A business consultant who had been advising tobacco farmers about the potential of moving to alternative crops, Sahan Lungu is now a passionate advocate for tobacco harm reduction. He has made a documentary exploring the lack of awareness about tobacco harm reduction in Malawi and is now carrying out a project to evaluate the potential for the country’s smokeless tobacco users to switch to the safer nicotine product, snus.
One of a number of Malawian Scholars, he discovered the Programme through THR Scholarship Manager, Chimwemwe Ngoma. “When Chim was doing his first Scholarship, his project involved using online media platforms to disseminate information about safer nicotine products. He reached out to me to help him in that process, and, while I was working with him, I found out about tobacco harm reduction for the first time. I then started reading more into the subject and my interest quickly grew so I applied for a place on the second year of the Tobacco Harm Reduction Scholarship Programme. I’d planned to make a film and, as my idea was very similar to the one Blandina Nkhata had come up with, Kevin Molloy, then Head of the THRSP, suggested we combine our projects into one. That’s how we got together to create two short documentaries on smoking and tobacco harm reduction in Malawi.”
The films examined the current awareness of safer nicotine products among both smokers and health professionals, highlighting a pressing need for more education in both groups.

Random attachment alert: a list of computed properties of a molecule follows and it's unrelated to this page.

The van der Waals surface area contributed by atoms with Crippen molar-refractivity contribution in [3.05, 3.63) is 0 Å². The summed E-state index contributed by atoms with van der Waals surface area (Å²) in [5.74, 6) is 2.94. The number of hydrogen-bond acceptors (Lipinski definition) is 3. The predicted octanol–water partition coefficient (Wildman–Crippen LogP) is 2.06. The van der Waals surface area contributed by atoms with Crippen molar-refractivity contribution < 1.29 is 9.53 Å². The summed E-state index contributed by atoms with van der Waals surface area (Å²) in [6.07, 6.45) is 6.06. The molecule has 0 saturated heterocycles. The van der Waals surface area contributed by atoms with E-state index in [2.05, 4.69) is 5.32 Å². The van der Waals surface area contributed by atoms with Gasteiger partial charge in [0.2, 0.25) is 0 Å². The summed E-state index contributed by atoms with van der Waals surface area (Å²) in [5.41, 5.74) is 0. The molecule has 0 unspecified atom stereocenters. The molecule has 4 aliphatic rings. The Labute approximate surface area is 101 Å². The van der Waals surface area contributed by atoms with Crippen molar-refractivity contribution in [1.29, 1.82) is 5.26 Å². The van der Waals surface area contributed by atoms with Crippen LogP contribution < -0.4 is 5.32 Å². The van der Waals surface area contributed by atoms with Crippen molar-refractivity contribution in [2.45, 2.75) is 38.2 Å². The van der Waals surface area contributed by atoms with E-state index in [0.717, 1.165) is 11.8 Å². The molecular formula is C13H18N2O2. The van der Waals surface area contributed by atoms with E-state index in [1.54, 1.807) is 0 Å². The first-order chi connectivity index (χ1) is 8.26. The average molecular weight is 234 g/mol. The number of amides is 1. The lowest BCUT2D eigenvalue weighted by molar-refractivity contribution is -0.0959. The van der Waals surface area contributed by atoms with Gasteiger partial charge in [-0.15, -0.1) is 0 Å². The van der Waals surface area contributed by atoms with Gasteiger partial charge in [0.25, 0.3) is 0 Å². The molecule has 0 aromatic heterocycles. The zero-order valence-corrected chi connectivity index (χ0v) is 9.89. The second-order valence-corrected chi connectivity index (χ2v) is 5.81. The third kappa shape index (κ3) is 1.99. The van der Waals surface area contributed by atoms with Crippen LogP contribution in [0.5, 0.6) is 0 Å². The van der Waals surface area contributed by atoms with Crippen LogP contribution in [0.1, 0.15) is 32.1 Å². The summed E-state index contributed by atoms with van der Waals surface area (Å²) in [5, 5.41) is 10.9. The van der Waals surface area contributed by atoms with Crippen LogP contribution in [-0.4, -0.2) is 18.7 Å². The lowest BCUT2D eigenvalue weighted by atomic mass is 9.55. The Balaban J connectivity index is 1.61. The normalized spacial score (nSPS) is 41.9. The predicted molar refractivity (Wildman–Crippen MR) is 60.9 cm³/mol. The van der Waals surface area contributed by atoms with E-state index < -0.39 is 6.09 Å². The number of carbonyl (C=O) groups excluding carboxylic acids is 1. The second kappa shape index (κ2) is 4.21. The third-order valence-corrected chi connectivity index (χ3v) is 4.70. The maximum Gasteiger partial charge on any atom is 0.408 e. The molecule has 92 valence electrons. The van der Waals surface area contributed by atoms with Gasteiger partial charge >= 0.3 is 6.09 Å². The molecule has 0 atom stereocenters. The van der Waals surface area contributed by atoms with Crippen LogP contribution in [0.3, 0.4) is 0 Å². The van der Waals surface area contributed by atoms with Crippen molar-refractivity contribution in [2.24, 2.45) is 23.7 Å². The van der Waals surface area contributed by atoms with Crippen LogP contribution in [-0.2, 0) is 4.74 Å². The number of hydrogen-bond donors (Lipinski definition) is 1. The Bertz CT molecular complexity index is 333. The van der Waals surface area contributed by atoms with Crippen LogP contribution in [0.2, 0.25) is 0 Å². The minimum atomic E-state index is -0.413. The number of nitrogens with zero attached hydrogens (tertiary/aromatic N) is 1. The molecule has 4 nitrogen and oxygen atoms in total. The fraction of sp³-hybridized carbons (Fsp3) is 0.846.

“The public health system in Malawi is seriously affected by tobacco-related illnesses, but little attention is paid to tobacco harm reduction. At the moment, the major focus areas of public health in the country are understandably HIV/AIDS, malaria and tuberculosis, but it’s also important to remember tobacco use is one of the leading causes of non-communicable diseases. For the first film, we therefore decided to tell our story from the perspective of a Malawian tobacco user. We wanted to talk to them about their experiences with tobacco and find out what they knew about safer alternatives. We also wanted to ask those who had successfully managed to quit smoking how they had managed to do it, while uncovering what they understood about tobacco harm reduction. Most of them were aware that smoking was dangerous, but they didn’t know that safer nicotine products even existed.
“For the second film, we interviewed public health officials. They spoke about the significant gaps that exist in harm reduction in Malawi and revealed that most public health personnel know nothing about tobacco harm reduction at all. They also told us about what needed to be done. They said there hadn’t been enough research done into harm reduction in the Malawian context to date, so that is definitely a new avenue to pursue in future.”
A documentary combining both films has been shown on two Malawian TV stations and Sahan has discussed tobacco harm reduction on a range of television programmes. He has also shared his work at conferences and met with Technical Directors from the Malawian Ministry of Health’s Non-Communicable Diseases team.